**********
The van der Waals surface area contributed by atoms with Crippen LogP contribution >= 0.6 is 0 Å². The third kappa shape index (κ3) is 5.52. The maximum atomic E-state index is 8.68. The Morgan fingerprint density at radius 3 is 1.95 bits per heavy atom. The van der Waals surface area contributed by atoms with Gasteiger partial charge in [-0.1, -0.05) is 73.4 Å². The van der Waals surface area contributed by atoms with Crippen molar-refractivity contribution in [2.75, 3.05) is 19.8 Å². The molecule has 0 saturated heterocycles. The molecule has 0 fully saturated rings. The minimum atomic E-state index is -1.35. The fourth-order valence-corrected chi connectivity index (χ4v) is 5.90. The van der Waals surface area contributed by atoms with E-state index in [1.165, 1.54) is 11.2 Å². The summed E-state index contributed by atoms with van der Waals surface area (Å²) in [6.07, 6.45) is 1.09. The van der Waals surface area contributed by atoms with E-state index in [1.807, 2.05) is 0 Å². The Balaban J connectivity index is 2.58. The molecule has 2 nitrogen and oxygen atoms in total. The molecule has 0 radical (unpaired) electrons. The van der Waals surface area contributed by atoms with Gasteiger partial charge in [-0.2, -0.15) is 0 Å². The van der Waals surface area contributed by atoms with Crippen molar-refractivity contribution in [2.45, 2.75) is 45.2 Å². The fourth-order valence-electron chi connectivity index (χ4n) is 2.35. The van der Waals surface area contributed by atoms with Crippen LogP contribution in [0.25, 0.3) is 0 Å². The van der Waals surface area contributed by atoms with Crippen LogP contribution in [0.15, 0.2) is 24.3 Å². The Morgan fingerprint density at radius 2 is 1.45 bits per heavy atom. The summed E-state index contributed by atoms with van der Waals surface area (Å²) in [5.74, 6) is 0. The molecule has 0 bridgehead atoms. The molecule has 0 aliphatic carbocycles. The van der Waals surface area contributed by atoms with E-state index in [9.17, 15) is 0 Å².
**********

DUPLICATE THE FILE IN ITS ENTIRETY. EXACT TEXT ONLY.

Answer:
The van der Waals surface area contributed by atoms with Crippen LogP contribution >= 0.6 is 0 Å². The third kappa shape index (κ3) is 5.52. The maximum atomic E-state index is 8.68. The Morgan fingerprint density at radius 3 is 1.95 bits per heavy atom. The van der Waals surface area contributed by atoms with Gasteiger partial charge in [-0.1, -0.05) is 73.4 Å². The van der Waals surface area contributed by atoms with Crippen molar-refractivity contribution in [2.75, 3.05) is 19.8 Å². The molecule has 0 saturated heterocycles. The molecule has 0 fully saturated rings. The minimum atomic E-state index is -1.35. The fourth-order valence-corrected chi connectivity index (χ4v) is 5.90. The van der Waals surface area contributed by atoms with E-state index in [1.165, 1.54) is 11.2 Å². The summed E-state index contributed by atoms with van der Waals surface area (Å²) in [6.07, 6.45) is 1.09. The van der Waals surface area contributed by atoms with E-state index in [1.807, 2.05) is 0 Å². The Balaban J connectivity index is 2.58. The molecule has 2 nitrogen and oxygen atoms in total. The molecule has 0 radical (unpaired) electrons. The van der Waals surface area contributed by atoms with Gasteiger partial charge in [-0.2, -0.15) is 0 Å². The van der Waals surface area contributed by atoms with Crippen molar-refractivity contribution in [2.45, 2.75) is 45.2 Å². The fourth-order valence-electron chi connectivity index (χ4n) is 2.35. The van der Waals surface area contributed by atoms with Crippen LogP contribution in [0.25, 0.3) is 0 Å². The van der Waals surface area contributed by atoms with Crippen LogP contribution in [0.15, 0.2) is 24.3 Å². The Morgan fingerprint density at radius 2 is 1.45 bits per heavy atom. The summed E-state index contributed by atoms with van der Waals surface area (Å²) in [5.74, 6) is 0. The molecule has 0 bridgehead atoms. The molecule has 0 aliphatic carbocycles. The van der Waals surface area contributed by atoms with E-state index in [9.17, 15) is 0 Å².